When you look at what type of media Americans 16 to 40 are donating to or paying for, it’s about twice as likely they pay or donate to email newsletters or video and audio content from independent creators compared to newspapers.

This and the next chapter examine these two groups in-depth. We start first with those who pay for or donate to print digital newspapers.

Americans ages 16 to 40 who pay for or donate to print or digital newspapers skew toward the oldest cohort we studied. Older Millennials make up nearly half of newspaper payers or donors (46%) while Gen Z makes up a quarter of payers or donors.

Nevertheless, paying for or donating to print or digital newspapers is not entirely uncommon among the youngest cohort. Among all of Gen Z, 16% pay for or donate to digital or print newspapers.

About 1 in 5 Gen Z and Millennials regardless of race pay for or donate to print or digital newspapers.

Millennials and Gen Z who pay for or donate to newspapers live predominantly in urban or suburban communities and tend to identify with the Democratic Party. Those who pay for or donate to newspapers are active news consumers. Fifty-one percent of them say they actively seek out news, 73% use traditional news sources at least daily, and more than 8 in 10 use social media platforms to get news daily or more often.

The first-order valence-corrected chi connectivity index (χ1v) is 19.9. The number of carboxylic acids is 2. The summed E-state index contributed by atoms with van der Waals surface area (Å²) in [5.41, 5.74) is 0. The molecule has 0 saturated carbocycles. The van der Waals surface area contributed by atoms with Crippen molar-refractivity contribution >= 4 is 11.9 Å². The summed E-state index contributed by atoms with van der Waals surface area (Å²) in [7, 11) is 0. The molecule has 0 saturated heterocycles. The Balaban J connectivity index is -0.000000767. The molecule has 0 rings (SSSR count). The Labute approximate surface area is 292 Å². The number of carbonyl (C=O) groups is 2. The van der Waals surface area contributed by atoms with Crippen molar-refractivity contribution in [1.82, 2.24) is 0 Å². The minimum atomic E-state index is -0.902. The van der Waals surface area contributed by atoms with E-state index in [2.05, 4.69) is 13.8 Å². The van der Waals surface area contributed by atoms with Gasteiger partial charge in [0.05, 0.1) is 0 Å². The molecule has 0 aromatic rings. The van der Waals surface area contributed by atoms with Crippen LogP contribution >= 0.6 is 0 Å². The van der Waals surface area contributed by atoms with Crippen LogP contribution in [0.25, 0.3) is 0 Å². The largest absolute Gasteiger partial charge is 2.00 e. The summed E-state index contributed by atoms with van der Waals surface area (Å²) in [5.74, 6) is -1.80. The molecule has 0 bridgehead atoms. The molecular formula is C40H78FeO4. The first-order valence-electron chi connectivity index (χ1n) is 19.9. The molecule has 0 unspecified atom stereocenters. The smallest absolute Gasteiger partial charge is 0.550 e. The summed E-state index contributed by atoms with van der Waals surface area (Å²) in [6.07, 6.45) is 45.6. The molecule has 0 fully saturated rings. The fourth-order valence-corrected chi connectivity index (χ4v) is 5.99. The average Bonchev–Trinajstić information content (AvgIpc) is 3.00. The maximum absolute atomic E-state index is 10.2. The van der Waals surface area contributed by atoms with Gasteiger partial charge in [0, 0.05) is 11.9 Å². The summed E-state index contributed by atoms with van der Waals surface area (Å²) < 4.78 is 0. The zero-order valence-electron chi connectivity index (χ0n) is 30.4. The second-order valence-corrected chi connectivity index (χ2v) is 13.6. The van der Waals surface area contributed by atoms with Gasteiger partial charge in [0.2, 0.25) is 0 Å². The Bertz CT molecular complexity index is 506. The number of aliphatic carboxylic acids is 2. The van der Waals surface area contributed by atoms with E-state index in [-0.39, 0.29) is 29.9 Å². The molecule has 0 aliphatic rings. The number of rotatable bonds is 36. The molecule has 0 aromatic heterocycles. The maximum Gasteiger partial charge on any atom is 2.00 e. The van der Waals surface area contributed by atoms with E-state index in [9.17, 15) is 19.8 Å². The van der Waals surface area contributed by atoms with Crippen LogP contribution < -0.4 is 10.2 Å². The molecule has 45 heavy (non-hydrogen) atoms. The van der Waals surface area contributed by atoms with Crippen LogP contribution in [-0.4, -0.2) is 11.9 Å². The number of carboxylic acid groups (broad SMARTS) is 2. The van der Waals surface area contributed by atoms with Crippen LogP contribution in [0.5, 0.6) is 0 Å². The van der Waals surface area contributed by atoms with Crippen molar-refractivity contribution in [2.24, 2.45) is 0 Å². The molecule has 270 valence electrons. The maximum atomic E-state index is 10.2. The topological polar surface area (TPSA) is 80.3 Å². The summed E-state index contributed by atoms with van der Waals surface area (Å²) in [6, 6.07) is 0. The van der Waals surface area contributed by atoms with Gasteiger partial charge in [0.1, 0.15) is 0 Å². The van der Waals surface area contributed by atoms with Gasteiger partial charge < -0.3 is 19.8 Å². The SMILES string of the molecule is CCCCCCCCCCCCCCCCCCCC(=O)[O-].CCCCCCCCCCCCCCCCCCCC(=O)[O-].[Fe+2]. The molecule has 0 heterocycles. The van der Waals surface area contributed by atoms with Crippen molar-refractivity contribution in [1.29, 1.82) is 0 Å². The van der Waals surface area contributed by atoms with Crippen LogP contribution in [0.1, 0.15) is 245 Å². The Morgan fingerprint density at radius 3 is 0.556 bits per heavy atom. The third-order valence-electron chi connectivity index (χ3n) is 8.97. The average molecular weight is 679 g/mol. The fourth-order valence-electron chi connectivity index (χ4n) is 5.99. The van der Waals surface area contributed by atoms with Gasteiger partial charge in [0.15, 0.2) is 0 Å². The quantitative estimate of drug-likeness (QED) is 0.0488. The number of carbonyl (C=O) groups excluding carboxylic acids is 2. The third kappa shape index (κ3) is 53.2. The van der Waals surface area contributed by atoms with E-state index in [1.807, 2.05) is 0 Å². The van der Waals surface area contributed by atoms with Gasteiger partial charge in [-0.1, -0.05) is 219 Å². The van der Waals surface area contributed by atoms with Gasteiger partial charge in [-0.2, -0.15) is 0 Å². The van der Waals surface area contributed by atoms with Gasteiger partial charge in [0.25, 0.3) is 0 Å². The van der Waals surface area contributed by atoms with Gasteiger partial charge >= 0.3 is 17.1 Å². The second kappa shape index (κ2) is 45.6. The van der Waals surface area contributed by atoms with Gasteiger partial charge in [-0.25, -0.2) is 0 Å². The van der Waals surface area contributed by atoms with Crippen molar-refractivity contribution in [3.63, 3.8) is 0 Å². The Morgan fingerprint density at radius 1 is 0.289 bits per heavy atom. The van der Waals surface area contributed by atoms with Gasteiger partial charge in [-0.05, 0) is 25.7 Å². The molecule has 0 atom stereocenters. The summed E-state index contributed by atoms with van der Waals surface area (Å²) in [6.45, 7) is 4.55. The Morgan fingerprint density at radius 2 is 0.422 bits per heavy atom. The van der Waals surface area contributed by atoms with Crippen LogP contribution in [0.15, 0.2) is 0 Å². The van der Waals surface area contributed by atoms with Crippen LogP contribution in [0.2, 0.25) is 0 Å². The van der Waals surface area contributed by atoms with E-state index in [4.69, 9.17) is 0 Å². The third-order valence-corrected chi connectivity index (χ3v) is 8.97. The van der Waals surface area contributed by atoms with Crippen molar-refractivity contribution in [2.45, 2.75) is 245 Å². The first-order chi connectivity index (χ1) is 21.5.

The main reasons they follow news are to stay informed to be a better citizen, to feel and stay connected to their community, to talk and share with friends and family, and to help decide where they stand on things.

This group also actively comments, shares, or talks about the news with family and friends and through their social media sources or online at least daily. About 4 in 10 say they do one of the engagement behaviors we explore at least once a day, which may be relevant to newspapers since these payers or donors can essentially function as brand ambassadors online. Gen Z and Millennials who pay for or donate to newspapers do these activities even more frequently than payers or donors for news overall.

Gen Z and Millennials who pay for or donate to digital or print newspapers get news and information most often from a variety of social media platforms, yet Facebook, Instagram and YouTube are the ones they use the most. TikTok, Snapchat, Twitch and Twitter are also popular social media sources. Again, this reaffirms the need for newspapers to have a widespread presence across social media platforms.

Gen Z and Millennials who pay for or donate to newspapers follow a combination of lifestyle news, hard news and news you can use. The news topics they follow most often are topics related to celebrities, music, TV, sports, news about COVID-19, and national politics or government.

About a third of those who pay for or donate to newspapers often or always investigate opinions they see in their social media feeds that are different than their own.

This group is aware and pays attention to how certain products try to keep them engaged and connected. They also use apps or settings to track the time they spend on their devices.


Continue reading: Gen Z and Millennials who pay for or donate to email or video content from independent news creators

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